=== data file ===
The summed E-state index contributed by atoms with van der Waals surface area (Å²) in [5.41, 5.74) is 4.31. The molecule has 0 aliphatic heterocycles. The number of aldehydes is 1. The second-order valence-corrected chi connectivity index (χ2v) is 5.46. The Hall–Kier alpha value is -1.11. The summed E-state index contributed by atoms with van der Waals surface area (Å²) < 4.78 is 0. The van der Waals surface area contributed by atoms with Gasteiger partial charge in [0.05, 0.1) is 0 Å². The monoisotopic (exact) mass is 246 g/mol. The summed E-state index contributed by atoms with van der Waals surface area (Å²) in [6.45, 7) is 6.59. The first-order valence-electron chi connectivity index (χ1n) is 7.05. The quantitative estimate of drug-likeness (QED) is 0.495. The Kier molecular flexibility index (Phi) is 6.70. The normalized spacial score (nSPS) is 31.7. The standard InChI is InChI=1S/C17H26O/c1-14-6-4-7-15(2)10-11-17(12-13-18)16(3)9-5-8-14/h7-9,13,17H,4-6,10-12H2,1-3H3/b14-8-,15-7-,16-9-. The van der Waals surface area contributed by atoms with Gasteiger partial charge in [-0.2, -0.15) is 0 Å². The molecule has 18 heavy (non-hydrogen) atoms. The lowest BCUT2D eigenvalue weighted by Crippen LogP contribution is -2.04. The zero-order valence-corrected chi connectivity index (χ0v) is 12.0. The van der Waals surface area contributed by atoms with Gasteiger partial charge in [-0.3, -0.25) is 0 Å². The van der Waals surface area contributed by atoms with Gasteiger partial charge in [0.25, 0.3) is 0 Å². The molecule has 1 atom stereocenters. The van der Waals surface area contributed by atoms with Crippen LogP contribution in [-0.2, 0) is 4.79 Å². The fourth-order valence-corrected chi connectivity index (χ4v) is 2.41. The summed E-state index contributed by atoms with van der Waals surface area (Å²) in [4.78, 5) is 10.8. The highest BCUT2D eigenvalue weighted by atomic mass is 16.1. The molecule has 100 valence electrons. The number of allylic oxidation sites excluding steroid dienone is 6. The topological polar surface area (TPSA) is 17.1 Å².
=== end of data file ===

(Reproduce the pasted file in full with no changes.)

The summed E-state index contributed by atoms with van der Waals surface area (Å²) in [5.41, 5.74) is 4.31. The molecule has 0 aliphatic heterocycles. The number of aldehydes is 1. The second-order valence-corrected chi connectivity index (χ2v) is 5.46. The Hall–Kier alpha value is -1.11. The summed E-state index contributed by atoms with van der Waals surface area (Å²) < 4.78 is 0. The van der Waals surface area contributed by atoms with Gasteiger partial charge in [0.05, 0.1) is 0 Å². The monoisotopic (exact) mass is 246 g/mol. The summed E-state index contributed by atoms with van der Waals surface area (Å²) in [6.45, 7) is 6.59. The first-order valence-electron chi connectivity index (χ1n) is 7.05. The quantitative estimate of drug-likeness (QED) is 0.495. The Kier molecular flexibility index (Phi) is 6.70. The normalized spacial score (nSPS) is 31.7. The standard InChI is InChI=1S/C17H26O/c1-14-6-4-7-15(2)10-11-17(12-13-18)16(3)9-5-8-14/h7-9,13,17H,4-6,10-12H2,1-3H3/b14-8-,15-7-,16-9-. The van der Waals surface area contributed by atoms with Gasteiger partial charge in [-0.2, -0.15) is 0 Å². The molecule has 18 heavy (non-hydrogen) atoms. The lowest BCUT2D eigenvalue weighted by Crippen LogP contribution is -2.04. The zero-order valence-corrected chi connectivity index (χ0v) is 12.0. The van der Waals surface area contributed by atoms with Gasteiger partial charge in [-0.3, -0.25) is 0 Å². The van der Waals surface area contributed by atoms with Gasteiger partial charge in [0.25, 0.3) is 0 Å². The molecule has 1 atom stereocenters. The van der Waals surface area contributed by atoms with Crippen LogP contribution in [-0.2, 0) is 4.79 Å². The fourth-order valence-corrected chi connectivity index (χ4v) is 2.41. The summed E-state index contributed by atoms with van der Waals surface area (Å²) in [4.78, 5) is 10.8. The highest BCUT2D eigenvalue weighted by atomic mass is 16.1. The molecule has 100 valence electrons. The number of allylic oxidation sites excluding steroid dienone is 6. The topological polar surface area (TPSA) is 17.1 Å².